37-Year-Old Tight End – Free Agent
2016 Fantasy Football Outlook
There was no outlook written for Randy McMichael in 2016. Check out the latest news below for more on his current fantasy value.
Randy McMichael Contract Information:
Cut by San Diego in March of 2013.
San Diego cut McMichael on Tuesday, the San Diego Union-Tribune reports.
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|Receiving||Rec Distance||Big Rec Games||Rushing||Kick Ret||Punt Ret||Fumbles|
Age is determined on September 1st of each season.
|Fantasy Points Per Game||Receiving Stats||Red Zone Targets||Rushing Stats||Red Zone Runs|
Age is determined on September 1st of each season.
|Snap Count||Receiving||Rec Distance||Rushing||Fumbles||Kick Ret||Punt Ret||Red Zone Targets||Red Zone Runs|
A blank stat line is used above whenever a player was not on the field for any plays in the game that week.
Randy McMichael: Past News Updates ( ▲ View most recent update )
RotoWire's Preseason Outlooks
There was no outlook written for Randy McMichael.
McMichael is currently a free agent, but even if he signs somewhere, the aging veteran is unlikely to make a fantasy impact.
McMichael is the #2 tight end in San Diego behind Antonio Gates and has played fairly when called upon in recent seasons. In 2011, he amassed 30 catches for 271 yards subbing for the oft-injured Gates. Heading into 2012, McMichael suddenly has a lot of competition at the position. The Bolts brought in Dante Rosario from Carolina and drafted Ladarius Green, so we will have to wait and see how each player performs during camp. It seems unlikely that the Bolts will keep all of these guys on the active roster when the season kicks off.
McMichael saw limited action in the San Diego passing game, even with starter Antonio Gates missing six games due to injury. McMichael still has the ability to be an effective blocker, but his days as a starting tight end have passed.
With Antonio Gates firmly entrenched as the starting tight end, McMichael was signed primarily as a bit of insurance in case Gates needs to miss any time.
A broken tibia in Week 4 ended McMichael’s second season in St. Louis. He should benefit from a healthier offensive line as the Rams drafted Jason Smith with the second overall pick to protect quarterback Marc Bulger. McMichael won’t be a spectacular option, but he’s still got good long speed for the position and is capable of making plays down the field.
McMichael's production tailed off in St. Louis last year, as he was often used as a blocker given the awful state of the team's offensive line. Things should get better in 2008 as the line will be healthier, and new offensive coordinator Al Saunders, recently of the Redskins and Chiefs, has consistently made heavy use of the tight end down the field and in the red zone. McMichael's got good speed and has been a consistent top-10 tight end in the past.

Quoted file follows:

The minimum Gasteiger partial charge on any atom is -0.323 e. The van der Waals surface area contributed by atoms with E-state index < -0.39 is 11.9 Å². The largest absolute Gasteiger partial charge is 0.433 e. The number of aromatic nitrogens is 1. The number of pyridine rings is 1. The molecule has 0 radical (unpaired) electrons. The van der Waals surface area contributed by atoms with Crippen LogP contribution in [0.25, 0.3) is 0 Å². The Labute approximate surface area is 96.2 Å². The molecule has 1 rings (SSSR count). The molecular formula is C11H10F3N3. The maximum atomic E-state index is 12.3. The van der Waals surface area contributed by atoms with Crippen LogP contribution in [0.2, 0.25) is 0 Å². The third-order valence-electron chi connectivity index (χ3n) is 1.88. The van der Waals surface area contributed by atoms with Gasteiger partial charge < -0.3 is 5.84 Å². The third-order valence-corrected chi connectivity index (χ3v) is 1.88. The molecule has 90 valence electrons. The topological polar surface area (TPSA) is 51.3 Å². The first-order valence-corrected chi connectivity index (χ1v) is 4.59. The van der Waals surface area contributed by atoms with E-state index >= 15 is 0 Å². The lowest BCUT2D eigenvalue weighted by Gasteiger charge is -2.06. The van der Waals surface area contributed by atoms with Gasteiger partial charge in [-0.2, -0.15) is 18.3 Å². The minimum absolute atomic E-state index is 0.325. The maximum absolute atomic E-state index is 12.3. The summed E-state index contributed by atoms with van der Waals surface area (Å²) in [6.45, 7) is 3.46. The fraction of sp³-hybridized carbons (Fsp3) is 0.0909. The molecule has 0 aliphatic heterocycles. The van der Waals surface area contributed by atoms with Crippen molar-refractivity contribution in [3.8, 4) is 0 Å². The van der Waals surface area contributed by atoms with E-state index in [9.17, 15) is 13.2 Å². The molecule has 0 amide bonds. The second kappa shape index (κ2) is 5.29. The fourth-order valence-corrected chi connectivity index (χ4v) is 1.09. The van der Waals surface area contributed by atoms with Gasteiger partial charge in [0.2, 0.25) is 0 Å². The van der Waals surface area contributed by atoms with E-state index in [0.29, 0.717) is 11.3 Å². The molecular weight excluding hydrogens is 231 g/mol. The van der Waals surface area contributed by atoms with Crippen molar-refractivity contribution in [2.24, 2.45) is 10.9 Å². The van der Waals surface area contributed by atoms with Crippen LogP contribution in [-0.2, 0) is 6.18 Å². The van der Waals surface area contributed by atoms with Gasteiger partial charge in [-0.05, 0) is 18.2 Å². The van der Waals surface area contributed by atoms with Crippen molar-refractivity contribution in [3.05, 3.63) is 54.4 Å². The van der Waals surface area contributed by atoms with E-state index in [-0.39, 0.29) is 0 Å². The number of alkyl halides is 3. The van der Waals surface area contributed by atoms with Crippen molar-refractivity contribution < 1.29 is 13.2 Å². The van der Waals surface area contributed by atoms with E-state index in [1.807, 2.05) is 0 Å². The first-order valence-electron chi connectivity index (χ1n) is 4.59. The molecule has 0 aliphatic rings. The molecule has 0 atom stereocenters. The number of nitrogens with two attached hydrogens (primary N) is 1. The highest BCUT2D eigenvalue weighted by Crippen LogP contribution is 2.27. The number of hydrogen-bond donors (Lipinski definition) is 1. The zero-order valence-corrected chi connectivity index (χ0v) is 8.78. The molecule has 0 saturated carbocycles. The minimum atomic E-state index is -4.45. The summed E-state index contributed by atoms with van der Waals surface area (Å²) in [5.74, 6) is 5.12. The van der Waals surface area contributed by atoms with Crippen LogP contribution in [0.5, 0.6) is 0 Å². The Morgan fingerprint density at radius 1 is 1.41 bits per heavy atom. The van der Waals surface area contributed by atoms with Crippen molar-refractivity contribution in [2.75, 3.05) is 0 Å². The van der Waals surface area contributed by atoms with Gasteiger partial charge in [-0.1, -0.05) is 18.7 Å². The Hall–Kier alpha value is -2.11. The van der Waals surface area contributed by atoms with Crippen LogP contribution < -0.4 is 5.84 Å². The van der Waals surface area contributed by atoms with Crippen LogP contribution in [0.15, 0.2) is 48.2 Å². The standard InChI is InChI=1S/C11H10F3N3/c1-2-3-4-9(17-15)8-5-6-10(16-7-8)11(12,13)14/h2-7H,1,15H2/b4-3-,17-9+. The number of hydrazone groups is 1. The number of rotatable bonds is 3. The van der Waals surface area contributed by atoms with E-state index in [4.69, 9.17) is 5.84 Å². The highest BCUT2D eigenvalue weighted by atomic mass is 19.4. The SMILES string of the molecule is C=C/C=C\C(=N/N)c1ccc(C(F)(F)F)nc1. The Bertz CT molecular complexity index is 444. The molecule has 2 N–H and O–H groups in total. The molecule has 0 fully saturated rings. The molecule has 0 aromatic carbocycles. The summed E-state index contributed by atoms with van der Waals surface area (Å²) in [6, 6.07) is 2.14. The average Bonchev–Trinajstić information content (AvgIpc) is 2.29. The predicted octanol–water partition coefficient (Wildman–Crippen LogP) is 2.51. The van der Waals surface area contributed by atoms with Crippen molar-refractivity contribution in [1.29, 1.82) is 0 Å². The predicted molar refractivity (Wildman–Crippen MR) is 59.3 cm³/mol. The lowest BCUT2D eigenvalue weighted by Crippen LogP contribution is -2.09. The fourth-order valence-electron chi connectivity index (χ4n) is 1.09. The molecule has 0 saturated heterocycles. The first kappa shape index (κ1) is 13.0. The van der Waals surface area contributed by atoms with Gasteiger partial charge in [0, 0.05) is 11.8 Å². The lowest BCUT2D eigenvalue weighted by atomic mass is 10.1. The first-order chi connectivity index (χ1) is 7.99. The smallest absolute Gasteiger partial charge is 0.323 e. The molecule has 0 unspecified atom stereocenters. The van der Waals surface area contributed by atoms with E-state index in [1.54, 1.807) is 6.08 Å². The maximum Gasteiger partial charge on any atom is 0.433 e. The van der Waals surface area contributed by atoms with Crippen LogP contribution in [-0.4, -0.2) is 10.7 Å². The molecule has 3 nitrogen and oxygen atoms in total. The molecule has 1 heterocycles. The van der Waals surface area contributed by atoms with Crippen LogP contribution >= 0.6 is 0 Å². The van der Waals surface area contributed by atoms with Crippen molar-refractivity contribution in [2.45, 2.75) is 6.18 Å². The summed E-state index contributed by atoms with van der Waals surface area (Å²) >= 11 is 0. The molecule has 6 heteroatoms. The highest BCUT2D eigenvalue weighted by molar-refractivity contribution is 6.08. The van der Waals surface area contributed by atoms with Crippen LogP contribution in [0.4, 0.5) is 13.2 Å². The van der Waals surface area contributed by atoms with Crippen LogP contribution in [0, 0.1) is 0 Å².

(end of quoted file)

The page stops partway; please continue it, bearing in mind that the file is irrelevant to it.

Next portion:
McMichael takes his considerable skills to St. Louis, where the Rams were last in tight-end receptions (27, 7.28% of the team’s receptions). McMichael will reunite with coach Scott Linehan, who was his offensive coordinator in Miami in 2005 when he had a career-high five touchdowns. The Rams likely will add more plays for their tight ends, but they have more offensive weapons than the team McMichael left in Miami, so McMichael might not repeat his production from the Miami days.
Under first-year coach Nick Saban, McMichael didn’t get the ball downfield as much and was targeted less, but he still led NFL tight ends in red-zone targets. McMichael was second overall on the team in targets and receptions after Chris Chambers, but it remains to be seen how often new offensive coordinator Mike Mularkey calls his number. Much still depends on whether quarterback Daunte Culpepper is healthy enough to play in Week 1. If not, Joey Harrington will be responsible for getting McMichael the ball. McMichael gets bonus points for never missing a game in his four-year career.
We’re finally giving McMichael some RotoWire love. We’ve been a little skeptical in the past, considering the second-half drop-offs in his first two seasons, but McMichael was a consistent receiving threat all year in 2004. Pretty impressive, given that the Dolphins offered little in the way of balance with the league’s 29th-ranked rushing offense. With a new coach (Nick Saban) comes changes to Miami’s attack, but McMichael is a known commodity and should continue to develop as one of the game’s better pass-catching tight ends. The team selected Auburn running back Ronnie Brown to spark and diversify the offense, an addition which figures to work in McMichael’s favor.
McMichael improved upon his rookie numbers in 2003, catching 10 more passes for 133 more yards. The offense has a new quarterback, A. J. Feeley, so there’s some degree of uncertainty with McMichael. The Dolphins were also among the league leaders in running the ball in the red zone (61 percent of the time), meaning that Ricky Williams is more of a priority near the goal line. And when Miami did throw inside the 20, WR Chris Chambers was targeted more often than their athletic tight end. The Dolphins have also added WR David Boston, and that might limit Mc-Michael’s opportunities to score. Although the touchdowns might not come, McMichael should still get his catches and yards. Last season, he had individual games of 102, 95 and 88 yards.
McMichael got a lot of publicity with two 70-plus-yard games in his first three, but fell off in the second half of the season. In the final eight games, he had just 13 catches and no touchdowns, and reached 50 yards just once. He played with a sore left foot, but he started all 16 games. He might have fallen out of sync when Ray Lucas assumed control of the offense for the injured Jay Fiedler, but McMichael didn't return to his early season form when Fiedler returned in Week 13, either (9, 78, 0).